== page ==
Updated July 9, 2008
Ramzi Ahmed Yousef was born to Pakistani-Palestinian parents in Kuwait in 1968. His career as a terrorist took off in 1991 when he established ties with elements from the Philippine terrorist group, Abu Sayyaf in 1991 and proposed bomb attacks in the United States. He eventually met with the leader of Abu Sayyaf, Abubakar Janjalani, and discussed his ideas in detail.
Yousef flew to the United States in September 1992 along with Ahmad Ajaj, a Palestinian from the West Bank. Upon landing at JFK airport, Ajaj was detained by immigration authorities, as he presented a blatantly counterfeit Swedish passport. Inspecting Ajaj's luggage, immigration officers discovered that he was carrying bomb-making manuals and decided to hold him in Immigration and Naturalization Service (INS) detention until shortly after the World Trade Center bombing. Yousef, who claimed to be Iraqi, immediately asked for political asylum and was also briefly detained. Due to overcrowding in INS's holding cells were overcrowded, Yousef was released pending an asylum hearing. As soon as he was released, Yousef moved to an apartment in Jersey City and made contact with the New York–based militants who helped him execute his plan. He also continued to communicate with Ajaj, who managed to participate in the planning while in detention. Ramzi Yousef's original goal was to detonate several explosive devices in various Jewish neighborhoods in Brooklyn. Yousef ultimately changed targets to a single larger explosion at the World Trade Center.
On February 26, 1993, Yousef and his accomplices drove a rented van into the garage beneath one of the towers. Yousef set the bomb and they drove out of the garage in another car before it exploded. Six people were killed and over a thousand were wounded, but the explosion did not bring down the towers, as Yousef intended. He later told interrogators that he had intended to topple one building and have it crash into the other, with the goal of killing 250,000 people.
Khalid Sheik Muhammad, Yousef's uncle, was successful in al Qaeda's next attempt in the World Trade Center in 2001, using a plan originally conceived by Yousef. Hours after he fled the World Trade Center, Yousef was on a flight to Pakistan and was involved in a failed assassination attempt on Pakistani Prime Minister Benazir Bhutto only five months later. The following year he may have been involved in the bombing of a Shiite religious shrine in Iran that killed 25 people. Later in 1994, Yousef returned to the Philippines.
On January 6, 1995, a Manila police station received a late-night call regarding a suspected minor explosion and fire in an apartment building. The first officers dispatched were told that it was an accident caused by people playing with fireworks. The apartment building was close to an intended site of a pending papal tour, which led the local police commander to probe further. The police found an abandoned apartment with hot plates, wiring, and stores of chemicals. Upon returning downstairs, the police encountered the doorman, who identified one of the persons who had rushed from the apartment. The man identified himself as Ahmed Saeed and claimed to be a pilot. The doorman pointed to another man across the street smoking a pipe and talking on a cell phone and identified him as another apartment occupant. Saeed suddenly bolted and in the confusion before he was recaptured, the second man disappeared. The second man was Ramzi Yousef. Saeed, who was actually Abdul Hakim Murad, provided investigators with a gold mine of information and a shocking picture of the plot. Fingerprints found in the apartment confirmed that one of the other occupants was indeed the 1993 World Trade Center bombing leader, Ramzi Yousef. Materials found in the apartment confirmed that an assassination attempt on the pope was also in the making. Further details laid out on Yousef's laptops and computer disks described diabolical plans, code-named "Bojinka" (slang for explosion), to detonate time-delayed bombs on eleven US long-haul flights over the Pacific. The presence of Casio watches and references to timers caused investigators to press further. They learned that Yousef had been responsible for an earlier explosion on a December 11, 1994, flight from the Philippines to Tokyo in which a Japanese man was killed when an explosive device planted by Yousef detonated under his seat.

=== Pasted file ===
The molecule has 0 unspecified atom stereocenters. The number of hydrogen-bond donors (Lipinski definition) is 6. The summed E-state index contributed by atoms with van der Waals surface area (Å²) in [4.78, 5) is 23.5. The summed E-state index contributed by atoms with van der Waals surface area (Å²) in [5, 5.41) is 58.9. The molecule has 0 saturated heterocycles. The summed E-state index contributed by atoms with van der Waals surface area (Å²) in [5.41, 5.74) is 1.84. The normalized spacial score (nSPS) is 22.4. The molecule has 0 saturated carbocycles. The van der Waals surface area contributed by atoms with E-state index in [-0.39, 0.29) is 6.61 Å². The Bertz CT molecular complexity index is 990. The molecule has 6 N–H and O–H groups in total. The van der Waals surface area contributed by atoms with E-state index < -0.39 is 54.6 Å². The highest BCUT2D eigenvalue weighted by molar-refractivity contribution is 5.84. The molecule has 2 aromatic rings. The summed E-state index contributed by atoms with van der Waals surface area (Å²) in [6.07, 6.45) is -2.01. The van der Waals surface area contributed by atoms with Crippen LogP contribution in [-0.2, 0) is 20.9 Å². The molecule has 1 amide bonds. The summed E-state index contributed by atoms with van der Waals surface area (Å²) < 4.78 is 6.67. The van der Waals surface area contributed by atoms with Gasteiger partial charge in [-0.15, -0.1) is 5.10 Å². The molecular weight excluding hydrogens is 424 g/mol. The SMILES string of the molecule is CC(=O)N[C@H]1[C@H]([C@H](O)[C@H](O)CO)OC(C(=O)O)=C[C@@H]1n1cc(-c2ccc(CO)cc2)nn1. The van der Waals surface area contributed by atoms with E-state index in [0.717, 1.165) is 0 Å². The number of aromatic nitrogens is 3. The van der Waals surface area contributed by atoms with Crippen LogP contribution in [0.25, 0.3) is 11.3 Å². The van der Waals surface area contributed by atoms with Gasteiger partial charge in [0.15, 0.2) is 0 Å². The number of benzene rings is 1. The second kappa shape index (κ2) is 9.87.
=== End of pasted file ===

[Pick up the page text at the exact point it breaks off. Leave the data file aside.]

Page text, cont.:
Investigators learned that Yousef's plans extended beyond remote detonation of bombs aboard planes. Murad had received extensive pilot training in the United States. He attended training in New York, Texas, and North Carolina in preparation for suicide attacks against specific US targets. What was missing, Murad explained, were trained pilots. Ramzi Yousef, no doubt using one of his twenty-plus aliases, escaped back to Pakistan. It was later learned at Yousef's trial that Murad's capture occurred because Yousef had sent him back to get the laptop with its incriminating evidence. Yousef himself had followed, at a distance, when Murad failed to return.
In February of 1995, close to two years after the bombing of the World Trade Center. Ramzi Yousef was captured in Pakistan. Yousef received a life sentence for the Bojinka plot and 240 years for the 1993 WTC bombing.